Depending on your experience in Karate, this saying might or not make sense. To a casual student or beginner, the "mind" aspect of Karate may seem minimal. After all, how much intellect can be involved in punch, kick, and block? In Japan before the war, there was a perception that Karate was for troublemakers. Early Karate experts were referred to as Tekko Bushi, literally "callused knuckle warriors." The connotation was of a street fighter. That perception also exisited in Hawaii before and until after the war. We used to hear stories of Karate experts who would walk around Hotel Street (a then seedy area of town) with large bills sticking out of their shirt pockets, just waiting for a chance to test out their fighting skills.
But Chibana Sensei was well aware of this. His instructor was none other than the illustrious Anko Itosu, who was responsible for the introduction of Karate to the Okinawan school system. Chibana Sensei must have seen his share of streetfighters, yakuza, and thugs in Okinawa.
And yet, he speaks of cultivating the mind.
Karate at its most basic level is physical. The rigorous training of the body, requires a certain amount of mental activity. If Karate consisted solely of stationary basics (punches, blocks, strikes, and kicks) I do not think that the mind would be developed very much. But Okinawan Karate is kata based. Negotiating the maze of kata requires a keen mind. As a student learns the stances, basic techniques, moving basics, combinations, transitions, and techniques that make up the various kata, his mind is sharpened. This is particularly true as the student works on body dynamics and bunkai (applications of the kata movements).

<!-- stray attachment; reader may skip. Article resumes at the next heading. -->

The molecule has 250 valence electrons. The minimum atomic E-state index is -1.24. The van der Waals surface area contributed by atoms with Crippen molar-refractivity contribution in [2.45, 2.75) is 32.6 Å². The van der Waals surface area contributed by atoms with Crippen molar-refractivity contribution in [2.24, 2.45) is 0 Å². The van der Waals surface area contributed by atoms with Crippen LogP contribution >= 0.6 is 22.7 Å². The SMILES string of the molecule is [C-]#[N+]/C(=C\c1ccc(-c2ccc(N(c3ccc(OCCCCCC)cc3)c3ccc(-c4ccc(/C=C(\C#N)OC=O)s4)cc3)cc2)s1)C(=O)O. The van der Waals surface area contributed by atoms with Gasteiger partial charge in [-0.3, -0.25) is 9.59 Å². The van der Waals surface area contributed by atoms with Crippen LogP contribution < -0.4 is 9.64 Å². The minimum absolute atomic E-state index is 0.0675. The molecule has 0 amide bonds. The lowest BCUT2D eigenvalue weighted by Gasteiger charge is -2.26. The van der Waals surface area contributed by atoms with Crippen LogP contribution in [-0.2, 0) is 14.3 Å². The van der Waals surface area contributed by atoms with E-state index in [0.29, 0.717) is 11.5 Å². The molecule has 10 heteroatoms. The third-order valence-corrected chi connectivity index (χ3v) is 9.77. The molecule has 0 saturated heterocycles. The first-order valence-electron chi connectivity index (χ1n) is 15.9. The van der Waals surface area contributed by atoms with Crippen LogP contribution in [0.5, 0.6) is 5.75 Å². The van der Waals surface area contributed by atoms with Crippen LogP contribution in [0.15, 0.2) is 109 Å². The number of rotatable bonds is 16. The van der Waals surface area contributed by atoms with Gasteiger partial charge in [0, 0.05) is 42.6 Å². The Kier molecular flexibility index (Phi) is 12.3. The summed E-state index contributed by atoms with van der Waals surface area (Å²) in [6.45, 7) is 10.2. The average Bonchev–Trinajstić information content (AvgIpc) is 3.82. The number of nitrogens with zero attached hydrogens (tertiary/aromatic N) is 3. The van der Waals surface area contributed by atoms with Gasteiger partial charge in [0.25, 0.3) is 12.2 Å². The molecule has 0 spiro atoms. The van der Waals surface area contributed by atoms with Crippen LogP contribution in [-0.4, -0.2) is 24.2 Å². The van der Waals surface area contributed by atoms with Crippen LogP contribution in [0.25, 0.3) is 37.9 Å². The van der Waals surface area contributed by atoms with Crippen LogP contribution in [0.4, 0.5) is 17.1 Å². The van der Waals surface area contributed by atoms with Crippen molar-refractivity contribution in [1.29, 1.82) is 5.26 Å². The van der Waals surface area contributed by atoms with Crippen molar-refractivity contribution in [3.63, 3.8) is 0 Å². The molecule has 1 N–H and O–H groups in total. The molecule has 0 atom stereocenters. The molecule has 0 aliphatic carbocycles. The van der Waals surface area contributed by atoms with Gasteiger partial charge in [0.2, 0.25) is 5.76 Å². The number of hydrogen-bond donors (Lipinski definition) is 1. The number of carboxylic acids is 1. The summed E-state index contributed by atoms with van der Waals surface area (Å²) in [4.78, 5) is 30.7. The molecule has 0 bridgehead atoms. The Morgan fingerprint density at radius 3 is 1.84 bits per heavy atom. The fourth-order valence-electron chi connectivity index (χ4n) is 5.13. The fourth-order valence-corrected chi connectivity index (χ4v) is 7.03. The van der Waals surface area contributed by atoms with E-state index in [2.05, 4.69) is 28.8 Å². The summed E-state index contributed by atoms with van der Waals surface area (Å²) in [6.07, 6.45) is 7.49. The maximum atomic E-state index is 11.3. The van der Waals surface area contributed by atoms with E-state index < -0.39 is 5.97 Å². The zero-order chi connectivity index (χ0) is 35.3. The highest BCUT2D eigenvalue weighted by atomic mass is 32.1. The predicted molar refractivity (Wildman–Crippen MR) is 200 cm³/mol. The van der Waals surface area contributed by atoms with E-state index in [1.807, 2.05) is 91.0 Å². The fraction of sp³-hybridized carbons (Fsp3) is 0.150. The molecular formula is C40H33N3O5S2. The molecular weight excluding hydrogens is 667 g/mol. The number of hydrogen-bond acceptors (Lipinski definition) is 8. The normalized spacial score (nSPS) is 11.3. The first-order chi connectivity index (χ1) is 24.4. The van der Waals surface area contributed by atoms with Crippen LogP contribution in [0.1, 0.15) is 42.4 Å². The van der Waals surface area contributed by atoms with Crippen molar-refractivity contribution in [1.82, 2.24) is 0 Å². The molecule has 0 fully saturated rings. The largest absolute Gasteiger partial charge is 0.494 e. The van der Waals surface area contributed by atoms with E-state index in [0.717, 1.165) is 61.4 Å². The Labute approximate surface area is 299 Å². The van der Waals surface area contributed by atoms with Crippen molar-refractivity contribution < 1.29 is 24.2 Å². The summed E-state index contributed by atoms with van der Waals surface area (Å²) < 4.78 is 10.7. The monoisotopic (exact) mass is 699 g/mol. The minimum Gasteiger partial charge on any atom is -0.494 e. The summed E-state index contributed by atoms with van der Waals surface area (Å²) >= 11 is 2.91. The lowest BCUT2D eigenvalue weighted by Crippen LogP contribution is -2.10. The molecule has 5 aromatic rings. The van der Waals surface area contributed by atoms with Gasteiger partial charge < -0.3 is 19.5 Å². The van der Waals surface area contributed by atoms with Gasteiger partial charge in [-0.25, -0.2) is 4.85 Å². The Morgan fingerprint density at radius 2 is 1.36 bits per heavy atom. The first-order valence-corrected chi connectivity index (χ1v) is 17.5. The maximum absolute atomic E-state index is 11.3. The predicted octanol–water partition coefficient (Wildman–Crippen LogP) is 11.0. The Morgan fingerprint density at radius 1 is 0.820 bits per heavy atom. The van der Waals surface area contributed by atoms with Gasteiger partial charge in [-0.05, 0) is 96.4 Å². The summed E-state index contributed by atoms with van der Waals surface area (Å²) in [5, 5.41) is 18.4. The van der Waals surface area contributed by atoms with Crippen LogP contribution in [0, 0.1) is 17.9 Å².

In some ways, kata is like a Rubic's Cube. The colors are simple, but the combinations are practically limitless. To find order out of the confusion takes some effort.
I cannot speak for others. But for myself, I have found 33 years of Karate training to be intellectually stimulating and rewarding. I have an undergraduate degree in political science, a master's in marketing and accounting, and a law degree. Karate has been just as challenging as any of these degrees.
What makes Karate training different from most educational pursuits, is its combination of the physical and mental. Karate cannot be done on paper -- it must be practiced physically in order to be understood. You cannot practice Karate with your mouth -- it requires your body and mind working together.
This process is like fermentation. Just as grape juice, in time, can become a fine wine, so too can a Karate student, in time, become a well rounded person, both physically and intellectually. Just a Daedalus freed himself from the maze by using his intellect, so to can we unravel the deeper mysteries of Karate using our minds.
Charles C. Goodin